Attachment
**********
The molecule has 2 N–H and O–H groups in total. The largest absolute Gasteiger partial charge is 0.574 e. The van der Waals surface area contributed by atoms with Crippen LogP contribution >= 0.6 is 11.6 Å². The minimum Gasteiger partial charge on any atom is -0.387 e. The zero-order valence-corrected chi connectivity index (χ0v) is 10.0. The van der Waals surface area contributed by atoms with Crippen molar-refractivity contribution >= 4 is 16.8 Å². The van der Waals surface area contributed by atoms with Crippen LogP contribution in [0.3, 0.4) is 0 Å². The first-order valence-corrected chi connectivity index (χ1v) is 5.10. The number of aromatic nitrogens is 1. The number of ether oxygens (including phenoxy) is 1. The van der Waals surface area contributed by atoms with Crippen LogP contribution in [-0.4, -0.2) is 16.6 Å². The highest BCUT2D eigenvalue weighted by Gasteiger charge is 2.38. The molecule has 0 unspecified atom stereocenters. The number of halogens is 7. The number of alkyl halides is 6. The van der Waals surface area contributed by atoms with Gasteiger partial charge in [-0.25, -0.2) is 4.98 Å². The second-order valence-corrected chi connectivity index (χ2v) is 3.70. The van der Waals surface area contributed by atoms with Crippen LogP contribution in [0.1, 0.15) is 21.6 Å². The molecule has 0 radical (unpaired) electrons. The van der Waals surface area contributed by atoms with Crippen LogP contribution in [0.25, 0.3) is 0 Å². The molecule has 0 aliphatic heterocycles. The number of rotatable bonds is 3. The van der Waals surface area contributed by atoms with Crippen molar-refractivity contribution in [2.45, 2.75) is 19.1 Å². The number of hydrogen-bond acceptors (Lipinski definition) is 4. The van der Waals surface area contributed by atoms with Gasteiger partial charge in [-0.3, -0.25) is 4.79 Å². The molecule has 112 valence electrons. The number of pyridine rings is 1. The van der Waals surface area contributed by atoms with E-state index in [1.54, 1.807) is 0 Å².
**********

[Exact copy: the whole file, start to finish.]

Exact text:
The molecule has 2 N–H and O–H groups in total. The largest absolute Gasteiger partial charge is 0.574 e. The van der Waals surface area contributed by atoms with Crippen LogP contribution >= 0.6 is 11.6 Å². The minimum Gasteiger partial charge on any atom is -0.387 e. The zero-order valence-corrected chi connectivity index (χ0v) is 10.0. The van der Waals surface area contributed by atoms with Crippen molar-refractivity contribution >= 4 is 16.8 Å². The van der Waals surface area contributed by atoms with Crippen LogP contribution in [0.3, 0.4) is 0 Å². The first-order valence-corrected chi connectivity index (χ1v) is 5.10. The number of aromatic nitrogens is 1. The number of ether oxygens (including phenoxy) is 1. The van der Waals surface area contributed by atoms with Crippen LogP contribution in [-0.4, -0.2) is 16.6 Å². The highest BCUT2D eigenvalue weighted by Gasteiger charge is 2.38. The molecule has 0 unspecified atom stereocenters. The number of halogens is 7. The number of alkyl halides is 6. The van der Waals surface area contributed by atoms with Gasteiger partial charge in [-0.25, -0.2) is 4.98 Å². The second-order valence-corrected chi connectivity index (χ2v) is 3.70. The van der Waals surface area contributed by atoms with Crippen LogP contribution in [0.1, 0.15) is 21.6 Å². The molecule has 0 radical (unpaired) electrons. The van der Waals surface area contributed by atoms with Crippen LogP contribution in [0.25, 0.3) is 0 Å². The molecule has 0 aliphatic heterocycles. The number of rotatable bonds is 3. The van der Waals surface area contributed by atoms with Crippen molar-refractivity contribution in [2.45, 2.75) is 19.1 Å². The number of hydrogen-bond acceptors (Lipinski definition) is 4. The van der Waals surface area contributed by atoms with Gasteiger partial charge in [-0.3, -0.25) is 4.79 Å². The molecule has 112 valence electrons. The number of pyridine rings is 1. The van der Waals surface area contributed by atoms with E-state index in [1.54, 1.807) is 0 Å².